started [Azul] from scratch, complete scratch. I got down to Brazil and I
looked around and I was like, "Wow, this market is so ripe." If you
took the 25 largest cities in Brazil, and Brazil is a huge country, it's the
size of the continental United states, there's 200 million people who live
there. Obviously the income levels aren't the same, but there were only 50
million people traveling by air, where you had 750 million traveling in the
US. By all the demographics, by everything, that number should have been like
150 million. So why was it only 50 million?
we found was that fares were twice as high as they were in the US, and then there was
just this lack of nonstop service. Between those 25 largest cities there was
only nonstop service 25 percent of the time. We thought if we could get a
little bit smaller airplane, and remain in the air with a lower trip cost, we
could tie all the cities together, then we could stimulate the market. Before
Brazil went through the crisis, it's been pulled back a little bit now, but it
was over 100 million people a year. It's about 100 million now. Azul serves
over 100 cities. Our closest competitor serves only 50 cities.
kind of a business traveler's paradise, our airline, because we serve 70 cities
that no other airline serves. We're No. 1 in about 80 percent of all of our
markets, and we have lots of frequency. We created a business traveler airline.
About 65 percent of our traffic in Brazil is business traffic. It's a huge
thing. Even though we have 18 percent of the [revenue per kilometer] in Brazil,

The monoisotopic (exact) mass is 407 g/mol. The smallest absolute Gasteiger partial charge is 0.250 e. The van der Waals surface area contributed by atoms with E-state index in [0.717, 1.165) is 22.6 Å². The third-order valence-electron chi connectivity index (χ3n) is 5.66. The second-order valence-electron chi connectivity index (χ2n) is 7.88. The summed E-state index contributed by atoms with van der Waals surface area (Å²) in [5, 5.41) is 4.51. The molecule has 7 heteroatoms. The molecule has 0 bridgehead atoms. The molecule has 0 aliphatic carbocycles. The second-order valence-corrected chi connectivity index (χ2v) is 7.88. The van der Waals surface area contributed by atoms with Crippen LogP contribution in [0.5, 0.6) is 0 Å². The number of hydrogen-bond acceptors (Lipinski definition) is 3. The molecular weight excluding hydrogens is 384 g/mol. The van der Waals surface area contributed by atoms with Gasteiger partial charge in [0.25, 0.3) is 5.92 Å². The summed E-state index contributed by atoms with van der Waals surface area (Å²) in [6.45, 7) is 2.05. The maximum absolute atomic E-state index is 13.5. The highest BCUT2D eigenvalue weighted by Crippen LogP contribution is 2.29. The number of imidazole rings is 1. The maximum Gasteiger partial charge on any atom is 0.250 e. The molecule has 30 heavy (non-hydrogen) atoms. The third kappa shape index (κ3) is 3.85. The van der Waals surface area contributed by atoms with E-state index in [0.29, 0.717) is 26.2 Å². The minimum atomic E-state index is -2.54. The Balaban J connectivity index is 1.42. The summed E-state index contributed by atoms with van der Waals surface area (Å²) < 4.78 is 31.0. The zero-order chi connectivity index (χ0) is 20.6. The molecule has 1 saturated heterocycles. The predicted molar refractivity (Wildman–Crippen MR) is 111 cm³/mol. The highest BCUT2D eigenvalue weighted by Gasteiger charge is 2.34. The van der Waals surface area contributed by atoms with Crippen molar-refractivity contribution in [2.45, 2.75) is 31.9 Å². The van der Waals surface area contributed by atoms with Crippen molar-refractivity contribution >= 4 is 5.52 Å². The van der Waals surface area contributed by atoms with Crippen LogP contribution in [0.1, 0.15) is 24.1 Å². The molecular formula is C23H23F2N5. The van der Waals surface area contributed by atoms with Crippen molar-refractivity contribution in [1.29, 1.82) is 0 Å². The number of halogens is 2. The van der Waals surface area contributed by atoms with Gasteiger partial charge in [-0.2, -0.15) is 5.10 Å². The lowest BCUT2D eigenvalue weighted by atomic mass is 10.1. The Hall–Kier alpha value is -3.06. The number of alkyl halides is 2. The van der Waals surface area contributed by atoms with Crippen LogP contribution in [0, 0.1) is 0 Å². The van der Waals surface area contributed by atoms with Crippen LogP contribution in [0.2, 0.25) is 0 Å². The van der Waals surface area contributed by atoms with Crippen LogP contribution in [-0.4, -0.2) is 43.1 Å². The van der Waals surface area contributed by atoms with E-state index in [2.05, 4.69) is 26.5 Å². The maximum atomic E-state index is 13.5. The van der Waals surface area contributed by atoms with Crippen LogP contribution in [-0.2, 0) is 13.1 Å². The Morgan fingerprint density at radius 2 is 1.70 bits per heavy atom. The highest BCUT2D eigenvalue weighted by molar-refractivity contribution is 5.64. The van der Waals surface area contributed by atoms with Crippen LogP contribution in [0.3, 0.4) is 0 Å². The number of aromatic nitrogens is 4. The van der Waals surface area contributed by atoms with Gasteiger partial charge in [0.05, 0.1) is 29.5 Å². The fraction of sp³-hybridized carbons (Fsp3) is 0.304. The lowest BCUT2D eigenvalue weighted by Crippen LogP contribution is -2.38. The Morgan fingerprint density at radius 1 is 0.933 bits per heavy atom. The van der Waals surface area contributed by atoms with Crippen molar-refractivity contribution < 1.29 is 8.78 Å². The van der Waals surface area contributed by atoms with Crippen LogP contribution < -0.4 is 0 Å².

we have 30 percent of the business traffic. We outperform our competitors by a
wide margin. [Azul is] really tailor made for business, and when you get
onboard our aircraft you think you're on JetBlue: live TVs, serving snacks in
baskets, friendly people, leather seats; it's all exactly the same.
BTN: And what about TAP Portugal?
a different challenge. TAP's a 72 years old airline. It was actually owned by
the government since 1974. Then we semi-privatized it. … It has a great
footprint. Has great people. We're really excited about building a really nice
hub in Lisbon. There's already one there that's really focused on Brazil to
Europe, and now we're adding a lot of destinations in the United States. We
have 12 destinations in Brazil and in Central America. We have the 4
destinations in the US now, but we're actually going to be going to 10 or 12
over the next few years. If you're a business traveler, and you want to go
business class, and you're going to a secondary city in Europe like Toulouse,
there's no better way to get there than going on TAP. From a less expensive
way, with a service way, we're creating all business class lie-flat seats.
Hopefully we're either renovating the whole fleet and getting new additional
aircraft. It's going to be a whole different experience. Business travelers are
going to love flying TAP.
BTN: What cities will you be adding in
the United States with lie-flat seats to Europe?
out of Boston and JFK, we have all lie-flat seats. By next June it will be out
of Newark and Miami as well. Then we're going to add Toronto service. When the
321LR's are coming, then we're going to add another four or five destinations.
Maybe a secondary city like Hartford or Providence. You live in Hartford and
you need to go to Toulouse, or you need to go to Milan or whatever, you can
drive 20 minutes from your house, get on an airplane, make a quick connection
in Lisbon and be where you want to go. You don't have to go to Boston, you
don't have to go down to JFK. We have a lot of options and flexibility with
BTN: TAP and Azul codeshare with each
other and also with JetBlue. How do Azul and TAP work together in other ways? It
seems like a natural fit.
have a great amount of synergy and a codeshare. TAP and Azul buy insurance
together, we cooperate on maintenance issues. During the crisis in Brazil, Azul
sent 17 planes to TAP, which TAP was able to get a brand new regional fleet.
They went from having the oldest regional fleet in Europe to the youngest in
less than six months. We already feed customers from Azul to TAP, and then TAP
is doing the same for [Azul’s] flight that goes from our headquarters in
Viracopos [Brazil] to Lisbon. Lots and lots of cooperation.